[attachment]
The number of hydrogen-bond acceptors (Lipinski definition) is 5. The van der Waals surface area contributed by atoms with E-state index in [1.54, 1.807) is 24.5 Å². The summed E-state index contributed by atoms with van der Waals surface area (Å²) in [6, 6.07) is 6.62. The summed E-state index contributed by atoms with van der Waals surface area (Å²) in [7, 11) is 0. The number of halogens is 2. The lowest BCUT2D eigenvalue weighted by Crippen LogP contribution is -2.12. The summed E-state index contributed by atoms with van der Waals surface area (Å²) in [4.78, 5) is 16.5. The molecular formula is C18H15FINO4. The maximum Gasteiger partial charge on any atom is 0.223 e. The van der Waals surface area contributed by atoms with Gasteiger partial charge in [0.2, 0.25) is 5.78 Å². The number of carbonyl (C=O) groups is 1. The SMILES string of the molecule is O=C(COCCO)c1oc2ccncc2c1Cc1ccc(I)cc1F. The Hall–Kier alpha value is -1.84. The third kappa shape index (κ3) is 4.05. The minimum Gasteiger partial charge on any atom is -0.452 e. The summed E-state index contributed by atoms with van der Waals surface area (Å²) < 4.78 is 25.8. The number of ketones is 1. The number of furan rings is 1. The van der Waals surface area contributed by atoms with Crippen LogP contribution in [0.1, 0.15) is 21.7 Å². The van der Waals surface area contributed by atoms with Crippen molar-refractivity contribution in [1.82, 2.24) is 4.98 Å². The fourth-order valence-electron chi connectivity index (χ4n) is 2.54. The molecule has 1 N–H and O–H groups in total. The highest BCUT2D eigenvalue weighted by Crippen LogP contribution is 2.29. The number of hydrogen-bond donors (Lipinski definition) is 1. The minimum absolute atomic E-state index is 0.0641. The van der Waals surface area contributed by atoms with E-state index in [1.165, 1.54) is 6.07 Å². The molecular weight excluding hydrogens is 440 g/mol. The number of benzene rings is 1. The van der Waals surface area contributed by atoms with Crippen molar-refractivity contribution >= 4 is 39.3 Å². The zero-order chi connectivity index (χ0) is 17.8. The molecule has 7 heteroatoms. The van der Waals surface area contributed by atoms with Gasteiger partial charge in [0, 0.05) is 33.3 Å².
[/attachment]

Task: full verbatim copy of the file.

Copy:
The number of hydrogen-bond acceptors (Lipinski definition) is 5. The van der Waals surface area contributed by atoms with E-state index in [1.54, 1.807) is 24.5 Å². The summed E-state index contributed by atoms with van der Waals surface area (Å²) in [6, 6.07) is 6.62. The summed E-state index contributed by atoms with van der Waals surface area (Å²) in [7, 11) is 0. The number of halogens is 2. The lowest BCUT2D eigenvalue weighted by Crippen LogP contribution is -2.12. The summed E-state index contributed by atoms with van der Waals surface area (Å²) in [4.78, 5) is 16.5. The molecular formula is C18H15FINO4. The maximum Gasteiger partial charge on any atom is 0.223 e. The van der Waals surface area contributed by atoms with Gasteiger partial charge in [0.2, 0.25) is 5.78 Å². The number of carbonyl (C=O) groups is 1. The SMILES string of the molecule is O=C(COCCO)c1oc2ccncc2c1Cc1ccc(I)cc1F. The Hall–Kier alpha value is -1.84. The third kappa shape index (κ3) is 4.05. The minimum Gasteiger partial charge on any atom is -0.452 e. The summed E-state index contributed by atoms with van der Waals surface area (Å²) < 4.78 is 25.8. The number of ketones is 1. The number of furan rings is 1. The van der Waals surface area contributed by atoms with Crippen LogP contribution in [0.1, 0.15) is 21.7 Å². The van der Waals surface area contributed by atoms with Crippen molar-refractivity contribution in [1.82, 2.24) is 4.98 Å². The fourth-order valence-electron chi connectivity index (χ4n) is 2.54. The molecule has 1 N–H and O–H groups in total. The highest BCUT2D eigenvalue weighted by Crippen LogP contribution is 2.29. The number of hydrogen-bond donors (Lipinski definition) is 1. The minimum absolute atomic E-state index is 0.0641. The van der Waals surface area contributed by atoms with E-state index in [1.165, 1.54) is 6.07 Å². The molecular weight excluding hydrogens is 440 g/mol. The number of benzene rings is 1. The van der Waals surface area contributed by atoms with Crippen molar-refractivity contribution >= 4 is 39.3 Å². The zero-order chi connectivity index (χ0) is 17.8. The molecule has 7 heteroatoms. The van der Waals surface area contributed by atoms with Gasteiger partial charge in [0, 0.05) is 33.3 Å².